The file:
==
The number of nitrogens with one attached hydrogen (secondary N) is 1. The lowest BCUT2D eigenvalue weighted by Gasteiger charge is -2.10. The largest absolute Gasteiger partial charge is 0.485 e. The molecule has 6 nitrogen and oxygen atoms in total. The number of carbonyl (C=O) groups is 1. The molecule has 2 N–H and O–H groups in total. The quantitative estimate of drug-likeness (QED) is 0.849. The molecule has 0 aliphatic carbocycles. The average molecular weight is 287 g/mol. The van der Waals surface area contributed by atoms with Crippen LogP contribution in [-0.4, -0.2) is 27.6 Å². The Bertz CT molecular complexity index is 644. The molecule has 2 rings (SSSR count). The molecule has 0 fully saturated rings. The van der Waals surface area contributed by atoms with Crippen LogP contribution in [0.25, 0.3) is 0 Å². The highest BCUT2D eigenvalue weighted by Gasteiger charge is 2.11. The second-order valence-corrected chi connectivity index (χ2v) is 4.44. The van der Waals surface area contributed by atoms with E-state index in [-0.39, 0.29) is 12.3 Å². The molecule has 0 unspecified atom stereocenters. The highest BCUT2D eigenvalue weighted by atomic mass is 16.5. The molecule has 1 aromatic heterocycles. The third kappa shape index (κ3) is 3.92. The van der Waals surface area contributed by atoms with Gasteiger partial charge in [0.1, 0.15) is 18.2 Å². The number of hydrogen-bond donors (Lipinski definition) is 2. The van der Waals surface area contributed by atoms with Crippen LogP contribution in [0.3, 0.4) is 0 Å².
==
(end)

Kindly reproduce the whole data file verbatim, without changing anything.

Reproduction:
The number of nitrogens with one attached hydrogen (secondary N) is 1. The lowest BCUT2D eigenvalue weighted by Gasteiger charge is -2.10. The largest absolute Gasteiger partial charge is 0.485 e. The molecule has 6 nitrogen and oxygen atoms in total. The number of carbonyl (C=O) groups is 1. The molecule has 2 N–H and O–H groups in total. The quantitative estimate of drug-likeness (QED) is 0.849. The molecule has 0 aliphatic carbocycles. The average molecular weight is 287 g/mol. The van der Waals surface area contributed by atoms with Crippen LogP contribution in [-0.4, -0.2) is 27.6 Å². The Bertz CT molecular complexity index is 644. The molecule has 2 rings (SSSR count). The molecule has 0 fully saturated rings. The van der Waals surface area contributed by atoms with Crippen LogP contribution in [0.25, 0.3) is 0 Å². The highest BCUT2D eigenvalue weighted by Gasteiger charge is 2.11. The second-order valence-corrected chi connectivity index (χ2v) is 4.44. The van der Waals surface area contributed by atoms with E-state index in [-0.39, 0.29) is 12.3 Å². The molecule has 0 unspecified atom stereocenters. The highest BCUT2D eigenvalue weighted by atomic mass is 16.5. The molecule has 1 aromatic heterocycles. The third kappa shape index (κ3) is 3.92. The van der Waals surface area contributed by atoms with Gasteiger partial charge in [0.1, 0.15) is 18.2 Å². The number of hydrogen-bond donors (Lipinski definition) is 2. The van der Waals surface area contributed by atoms with Crippen LogP contribution in [0.3, 0.4) is 0 Å².